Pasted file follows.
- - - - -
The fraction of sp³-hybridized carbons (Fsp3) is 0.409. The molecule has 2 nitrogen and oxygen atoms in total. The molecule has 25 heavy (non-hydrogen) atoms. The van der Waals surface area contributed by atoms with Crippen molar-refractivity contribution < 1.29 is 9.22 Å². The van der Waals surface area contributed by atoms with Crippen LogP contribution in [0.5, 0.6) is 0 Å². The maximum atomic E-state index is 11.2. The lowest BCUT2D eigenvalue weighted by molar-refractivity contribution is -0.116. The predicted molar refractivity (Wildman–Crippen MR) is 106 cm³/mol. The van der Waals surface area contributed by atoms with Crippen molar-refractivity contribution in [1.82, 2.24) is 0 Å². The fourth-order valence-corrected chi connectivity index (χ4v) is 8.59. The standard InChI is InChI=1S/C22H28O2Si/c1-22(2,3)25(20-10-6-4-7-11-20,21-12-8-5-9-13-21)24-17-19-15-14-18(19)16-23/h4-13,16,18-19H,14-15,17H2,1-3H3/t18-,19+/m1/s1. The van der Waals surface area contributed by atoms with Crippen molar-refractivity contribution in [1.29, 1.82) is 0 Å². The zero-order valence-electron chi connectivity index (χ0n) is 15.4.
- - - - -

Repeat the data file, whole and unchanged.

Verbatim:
The fraction of sp³-hybridized carbons (Fsp3) is 0.409. The molecule has 2 nitrogen and oxygen atoms in total. The molecule has 25 heavy (non-hydrogen) atoms. The van der Waals surface area contributed by atoms with Crippen molar-refractivity contribution < 1.29 is 9.22 Å². The van der Waals surface area contributed by atoms with Crippen LogP contribution in [0.5, 0.6) is 0 Å². The maximum atomic E-state index is 11.2. The lowest BCUT2D eigenvalue weighted by molar-refractivity contribution is -0.116. The predicted molar refractivity (Wildman–Crippen MR) is 106 cm³/mol. The van der Waals surface area contributed by atoms with Crippen molar-refractivity contribution in [1.82, 2.24) is 0 Å². The fourth-order valence-corrected chi connectivity index (χ4v) is 8.59. The standard InChI is InChI=1S/C22H28O2Si/c1-22(2,3)25(20-10-6-4-7-11-20,21-12-8-5-9-13-21)24-17-19-15-14-18(19)16-23/h4-13,16,18-19H,14-15,17H2,1-3H3/t18-,19+/m1/s1. The van der Waals surface area contributed by atoms with Crippen molar-refractivity contribution in [1.29, 1.82) is 0 Å². The zero-order valence-electron chi connectivity index (χ0n) is 15.4.